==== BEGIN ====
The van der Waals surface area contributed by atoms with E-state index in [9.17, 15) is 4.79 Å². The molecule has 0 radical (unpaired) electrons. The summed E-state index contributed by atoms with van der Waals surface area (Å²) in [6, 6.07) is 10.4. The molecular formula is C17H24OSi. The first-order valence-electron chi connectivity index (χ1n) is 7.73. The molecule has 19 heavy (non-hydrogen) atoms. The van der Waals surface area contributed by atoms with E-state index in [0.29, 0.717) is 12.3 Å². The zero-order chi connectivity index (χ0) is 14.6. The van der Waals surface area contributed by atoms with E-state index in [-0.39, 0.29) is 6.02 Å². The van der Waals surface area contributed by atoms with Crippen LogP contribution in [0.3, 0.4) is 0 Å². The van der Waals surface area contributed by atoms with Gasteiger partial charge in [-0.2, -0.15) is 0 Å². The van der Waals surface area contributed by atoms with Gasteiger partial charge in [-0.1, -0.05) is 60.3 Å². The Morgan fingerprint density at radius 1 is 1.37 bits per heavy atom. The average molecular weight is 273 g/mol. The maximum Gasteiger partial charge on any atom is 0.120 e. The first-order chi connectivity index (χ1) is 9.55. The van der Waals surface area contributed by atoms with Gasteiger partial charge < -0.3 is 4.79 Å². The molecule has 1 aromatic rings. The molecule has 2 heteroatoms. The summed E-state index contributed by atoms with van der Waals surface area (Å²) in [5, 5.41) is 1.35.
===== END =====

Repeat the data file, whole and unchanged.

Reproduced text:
The van der Waals surface area contributed by atoms with E-state index in [9.17, 15) is 4.79 Å². The molecule has 0 radical (unpaired) electrons. The summed E-state index contributed by atoms with van der Waals surface area (Å²) in [6, 6.07) is 10.4. The molecular formula is C17H24OSi. The first-order valence-electron chi connectivity index (χ1n) is 7.73. The molecule has 19 heavy (non-hydrogen) atoms. The van der Waals surface area contributed by atoms with E-state index in [0.29, 0.717) is 12.3 Å². The zero-order chi connectivity index (χ0) is 14.6. The van der Waals surface area contributed by atoms with E-state index in [-0.39, 0.29) is 6.02 Å². The van der Waals surface area contributed by atoms with Crippen LogP contribution in [0.3, 0.4) is 0 Å². The van der Waals surface area contributed by atoms with Gasteiger partial charge in [-0.2, -0.15) is 0 Å². The van der Waals surface area contributed by atoms with Gasteiger partial charge in [-0.1, -0.05) is 60.3 Å². The Morgan fingerprint density at radius 1 is 1.37 bits per heavy atom. The average molecular weight is 273 g/mol. The maximum Gasteiger partial charge on any atom is 0.120 e. The first-order chi connectivity index (χ1) is 9.55. The van der Waals surface area contributed by atoms with Gasteiger partial charge < -0.3 is 4.79 Å². The molecule has 1 aromatic rings. The molecule has 2 heteroatoms. The summed E-state index contributed by atoms with van der Waals surface area (Å²) in [5, 5.41) is 1.35.